At the conclusion of 2014 drafts, Steve Pearce wasn’t even an afterthought. His career to that point can be summed up in one word, mediocre. He was nothing more than a part-time player and had never accumulated more than 165 at bats in a single season since coming into the league in 2007. By the end of the season, Pearce was owned in over 50% of Yahoo leagues and over 70% of CBS and Fantrax leagues. Nobody saw this coming; probably not even Pearce himself. Should fantasy owners be buying into the breakout?
As you can tell by the title of the article, I’m not giving Pearce any credit and am writing 2014 off as a career year and nothing more. Pearce holds a career batting average of .255. Against right-handed pitchers, that average stands at .240. That is somewhat inflated by last year .279 mark against them last season; prior to 2014, that average was .218. He hits better against lefties with a .280 career mark. Prior to the 2014 season his average against lefties was .266. Even if we don’t discount last year’s numbers, a .240 average against righties makes him a platoon player. So how did a career .255 hitter manage to hit .293?
It wasn’t BABIP driven. Pearce has a .322 BABIP which was a little high but not terribly inflated. He holds a career mark of .295 and posted a .300 in 2013 so it’s not like he’s never seen this neighborhood before.
His walk percentage from 2014 (10.4%) is close to his career mark of 9.8% and his strike out percentage (19.8%) was also in line with his career mark of 20%. Nothing changed here so his contact must have improved, right? Nope. Pearce’s contact rate in 2014 was 76.3, just a decimal point off his career 76.4%. His contact was down on balls thrown outside the strike zone which would play well with his average, but a 60.6% O-Contact vs. a career 57.6% isn’t a game changer.
Maybe it was the pitch selection, so were pitchers throw him differently? Not really. 51.3% of the pitches he saw were fastballs, slightly lower than 2013 but close to his career mark of 53.1%. He only saw changeups 10% of the time; that is lower than the 17.5% in 2013 but just like fastballs, right on par with the career 11.2% he’s used to seeing. Sliders were thrown to him 19.8% of the time; that’s almost double the 10.3% he saw in 2013 but very close to the 17.7% over his career. It’s the same story with the curveball and cutter, there wasn’t much change in the number of times he’s seen these pitches compared to previous years.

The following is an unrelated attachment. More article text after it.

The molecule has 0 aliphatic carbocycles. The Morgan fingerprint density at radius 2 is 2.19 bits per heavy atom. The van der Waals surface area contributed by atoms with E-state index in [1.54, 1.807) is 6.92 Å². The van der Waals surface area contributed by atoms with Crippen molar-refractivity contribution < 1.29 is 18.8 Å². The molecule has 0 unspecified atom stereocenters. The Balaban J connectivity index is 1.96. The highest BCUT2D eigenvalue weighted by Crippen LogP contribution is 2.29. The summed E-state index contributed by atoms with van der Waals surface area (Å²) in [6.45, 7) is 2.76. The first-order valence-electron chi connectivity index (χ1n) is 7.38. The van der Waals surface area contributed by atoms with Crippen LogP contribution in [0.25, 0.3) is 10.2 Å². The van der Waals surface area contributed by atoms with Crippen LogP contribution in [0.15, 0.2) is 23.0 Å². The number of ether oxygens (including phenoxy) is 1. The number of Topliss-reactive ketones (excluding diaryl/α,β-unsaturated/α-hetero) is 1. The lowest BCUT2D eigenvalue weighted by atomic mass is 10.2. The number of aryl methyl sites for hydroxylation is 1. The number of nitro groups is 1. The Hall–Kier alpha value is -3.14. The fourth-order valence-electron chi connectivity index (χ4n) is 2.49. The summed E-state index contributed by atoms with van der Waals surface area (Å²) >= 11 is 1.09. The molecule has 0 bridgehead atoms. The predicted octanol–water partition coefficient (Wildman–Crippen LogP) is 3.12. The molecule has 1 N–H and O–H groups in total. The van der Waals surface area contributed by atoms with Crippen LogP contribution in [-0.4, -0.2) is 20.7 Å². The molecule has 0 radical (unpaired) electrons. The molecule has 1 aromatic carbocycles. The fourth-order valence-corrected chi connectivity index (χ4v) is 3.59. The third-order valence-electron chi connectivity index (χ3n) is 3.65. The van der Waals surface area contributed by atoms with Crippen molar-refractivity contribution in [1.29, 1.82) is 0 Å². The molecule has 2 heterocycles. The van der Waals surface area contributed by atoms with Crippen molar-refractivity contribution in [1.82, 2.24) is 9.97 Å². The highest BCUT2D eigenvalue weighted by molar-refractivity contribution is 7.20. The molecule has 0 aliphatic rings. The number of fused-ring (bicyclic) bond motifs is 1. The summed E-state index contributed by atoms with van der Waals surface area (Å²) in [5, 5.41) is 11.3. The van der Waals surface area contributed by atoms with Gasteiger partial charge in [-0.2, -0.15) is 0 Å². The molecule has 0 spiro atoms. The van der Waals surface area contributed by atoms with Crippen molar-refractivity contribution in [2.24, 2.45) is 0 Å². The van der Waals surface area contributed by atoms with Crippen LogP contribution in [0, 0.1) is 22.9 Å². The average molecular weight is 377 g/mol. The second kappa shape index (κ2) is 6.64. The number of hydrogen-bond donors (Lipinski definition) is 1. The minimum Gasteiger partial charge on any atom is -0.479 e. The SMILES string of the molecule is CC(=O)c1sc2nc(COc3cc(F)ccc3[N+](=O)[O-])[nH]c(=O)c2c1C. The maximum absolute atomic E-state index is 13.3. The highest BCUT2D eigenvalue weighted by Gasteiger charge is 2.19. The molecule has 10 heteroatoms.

Looking at Pearce’s batted ball profile, he holds a career FB% of 43.5 so the 45.6% last year wasn’t much of a change. The 35% groundball percentage was the lowest of his career. In fact, that has been on a steady decline since 2010 when he posted a 44% groundball percentage but it is only slightly lower than his career 38.4%. As for line drives, Pearce posted a 19.4% rate in 2014, slightly higher than his career average of 18.1% and 2% higher than it was from 2012 to 2013. Still, a few percent here and there should not account for the drastic rise in batting average.
The home runs can be explained as there was a major spike in Pearce’s HR/FB ratio. After posting 10% or lower in each season, that number ballooned up to 17.5%. His average flyball distance was 286.63 feet, putting him in the same company as Carlos Gomez, Bryce Harper and Adrian Gonzalez. None of them had a HR/FB% that good and this is the main contributor to his success. Of Pearce’s 21 home runs, 5 were classified as just enough and 2 as lucky by ESPN’s home run tracker. Turn those 7 home runs into fly outs and that .293 average dips down to a human .272.
Even if you don’t take away those home runs, there is the fact that all but one of them were to the left field corner. You can almost guarantee that pitchers and catchers will notice this and pitch around that sweet spot next year taking away some of those long singles over the wall.
So there you have it. What did Steve Pearce do differently in 2014? He hit balls over the wall at an unsustainable rate. That’s it. That is the only thing that changed. I’m sure those of you who extrapolated his numbers over a full season were getting excited, but curb your enthusiasm. There is a reason why Pearce only had 689 at bats prior to the 2014 season. There is a reason this soon to be 32-year-old was a bench/platoon player for his career.
Pearce had a career year in 2014, nothing more. You can say that maybe he is just a late bloomer and figured things out, but I’m a believer in the Occam’s razor theory. So I’ll ask you, which of these is a more believable explanation?
- Pearce figured things out late in life and can repeat the season he produced in 2014.
- Pearce had a career year like most major league players do and will revert back to his career numbers.
Pearce hasn’t done anything in his career to suggest he isn’t just a one year wonder. He doesn’t deserve to be moved up draft boards and he doesn’t warrant any extra value in dynasty or keeper leagues. He had a good year, and those that were lucky enough to grab him off waivers and take advantage of that streak should be happy with what they got. For 2015, let someone else make the mistake of paying for his breakout. He may get you some home runs and might even give you a streak of good numbers, but he’s only a part-time player with a bad track record and not worth the risk. I Guarantee there will be another Steve Pearce waiting on waivers in May for you to grab. Like the title says, Don’t Believe the Hype!